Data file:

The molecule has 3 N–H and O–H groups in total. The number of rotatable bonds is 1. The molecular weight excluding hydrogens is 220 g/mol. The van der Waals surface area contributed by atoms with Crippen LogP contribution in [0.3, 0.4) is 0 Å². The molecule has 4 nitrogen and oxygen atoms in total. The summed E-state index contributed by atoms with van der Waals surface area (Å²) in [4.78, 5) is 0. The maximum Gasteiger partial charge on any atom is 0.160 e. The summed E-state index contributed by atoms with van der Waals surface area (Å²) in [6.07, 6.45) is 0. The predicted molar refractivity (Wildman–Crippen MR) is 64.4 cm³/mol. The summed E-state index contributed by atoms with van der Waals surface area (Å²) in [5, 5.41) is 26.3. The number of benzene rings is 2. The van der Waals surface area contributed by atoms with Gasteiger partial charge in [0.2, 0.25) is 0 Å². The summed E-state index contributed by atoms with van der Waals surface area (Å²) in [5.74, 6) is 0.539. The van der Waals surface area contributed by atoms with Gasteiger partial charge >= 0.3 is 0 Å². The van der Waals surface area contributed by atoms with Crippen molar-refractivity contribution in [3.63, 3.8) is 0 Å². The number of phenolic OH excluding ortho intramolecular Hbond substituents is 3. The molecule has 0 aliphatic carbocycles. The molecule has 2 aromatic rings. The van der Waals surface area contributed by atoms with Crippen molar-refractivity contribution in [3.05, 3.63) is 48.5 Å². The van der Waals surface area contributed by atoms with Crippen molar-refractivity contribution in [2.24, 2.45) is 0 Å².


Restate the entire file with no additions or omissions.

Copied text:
The molecule has 3 N–H and O–H groups in total. The number of rotatable bonds is 1. The molecular weight excluding hydrogens is 220 g/mol. The van der Waals surface area contributed by atoms with Crippen LogP contribution in [0.3, 0.4) is 0 Å². The molecule has 4 nitrogen and oxygen atoms in total. The summed E-state index contributed by atoms with van der Waals surface area (Å²) in [4.78, 5) is 0. The maximum Gasteiger partial charge on any atom is 0.160 e. The summed E-state index contributed by atoms with van der Waals surface area (Å²) in [6.07, 6.45) is 0. The predicted molar refractivity (Wildman–Crippen MR) is 64.4 cm³/mol. The summed E-state index contributed by atoms with van der Waals surface area (Å²) in [5, 5.41) is 26.3. The number of benzene rings is 2. The van der Waals surface area contributed by atoms with Gasteiger partial charge in [0.2, 0.25) is 0 Å². The summed E-state index contributed by atoms with van der Waals surface area (Å²) in [5.74, 6) is 0.539. The van der Waals surface area contributed by atoms with Gasteiger partial charge >= 0.3 is 0 Å². The van der Waals surface area contributed by atoms with Crippen molar-refractivity contribution in [3.63, 3.8) is 0 Å². The number of phenolic OH excluding ortho intramolecular Hbond substituents is 3. The molecule has 0 aliphatic carbocycles. The molecule has 2 aromatic rings. The van der Waals surface area contributed by atoms with Crippen molar-refractivity contribution in [3.05, 3.63) is 48.5 Å². The van der Waals surface area contributed by atoms with Crippen molar-refractivity contribution in [2.24, 2.45) is 0 Å².